Review of The Convergence Theory, by Lia Cooper

The Convergency TheoryI bought a copy of Lia Cooper‘s The Convergence Theory, book 2 of the Blood & Bone Trilogy. I reviewed book 1, The Duality Paradigm, here.

Description from Goodreads:
Walking away from your soulmate is not for the faint of heart… 

Following the Matilde Walker murder, Detective Ethan Ellison is back working misdemeanors and minor crimes, but he’s only just begun to realize how much the experience has changed his life. 

Meanwhile, Detective Patrick Clanahan would give anything to get the memory of Ethan out of his head. If he can’t have him, and every sign suggests that he can’t, he sure has hell wishes everything at the station didn’t remind him of the other man.

This was one seriously frustrating read. The problem? I sooo almost loved it. It was so close to being a really good book. But it’s horribly unbalanced, concentrating in all the wrong places and skimming over everything I would have considered important.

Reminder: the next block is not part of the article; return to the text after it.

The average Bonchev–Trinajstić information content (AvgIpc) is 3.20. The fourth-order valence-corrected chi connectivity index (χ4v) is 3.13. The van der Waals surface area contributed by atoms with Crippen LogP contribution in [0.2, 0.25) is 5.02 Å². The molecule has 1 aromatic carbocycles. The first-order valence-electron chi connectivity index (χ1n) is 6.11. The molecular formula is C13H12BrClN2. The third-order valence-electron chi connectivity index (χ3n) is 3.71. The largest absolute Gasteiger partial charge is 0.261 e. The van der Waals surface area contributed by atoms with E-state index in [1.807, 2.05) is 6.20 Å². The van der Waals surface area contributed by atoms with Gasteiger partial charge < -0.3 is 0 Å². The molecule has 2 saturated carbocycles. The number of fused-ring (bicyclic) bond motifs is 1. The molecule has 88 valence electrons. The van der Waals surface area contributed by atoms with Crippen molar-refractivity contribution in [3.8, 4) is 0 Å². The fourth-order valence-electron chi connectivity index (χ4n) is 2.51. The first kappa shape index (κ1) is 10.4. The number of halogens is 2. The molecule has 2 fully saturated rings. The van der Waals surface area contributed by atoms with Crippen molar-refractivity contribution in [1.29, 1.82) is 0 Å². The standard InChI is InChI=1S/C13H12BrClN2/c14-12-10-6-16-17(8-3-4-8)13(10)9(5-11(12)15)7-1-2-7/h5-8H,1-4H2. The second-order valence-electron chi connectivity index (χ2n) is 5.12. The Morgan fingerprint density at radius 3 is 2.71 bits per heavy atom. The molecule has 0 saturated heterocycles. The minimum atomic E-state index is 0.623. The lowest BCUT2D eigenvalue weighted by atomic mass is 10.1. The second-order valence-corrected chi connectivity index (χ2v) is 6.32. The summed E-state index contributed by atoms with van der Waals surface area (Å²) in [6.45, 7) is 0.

The two main characters, Patrick and Ethan, don’t even get together until 50+% into the book and they are miserable for that time. Then there is the mystery to be solved. It’s ok, the mystery. It’s of sideline importance at most and you can feel it as the killer comes out of nowhere and is given very little attention.

Then after spending 200+ pages apart and miserable, the reader is given two brief sex scenes and one skimpy conversation to settle the men’s misunderstandings and future as mates. It’s nowhere, NOWHERE near enough of a payoff in the romance department. In fact, it feels very much like the author when ‘ta-da!’ there’s your sex scene, everything’s all better now. Um….NO! That’s not at all romantic and I feel very, very cheated.

I did still very much enjoy the writing and I like the characters, even the random female sidekick (who of course will turn out not to be so random in the next book, if I know my fantasy tropes) was fun. Patrick holds so much potential to be a heart-melting lead. I just know I could truly adore him if given the chance. Please, Ms. Cooper, don’t’ cheat us out of it next time. So, it was ALMOST wonderful, but disappointing instead. (Oh, and just like in book one, I have no idea what the title refers to. I wonder if book three will finally explain the titling.)

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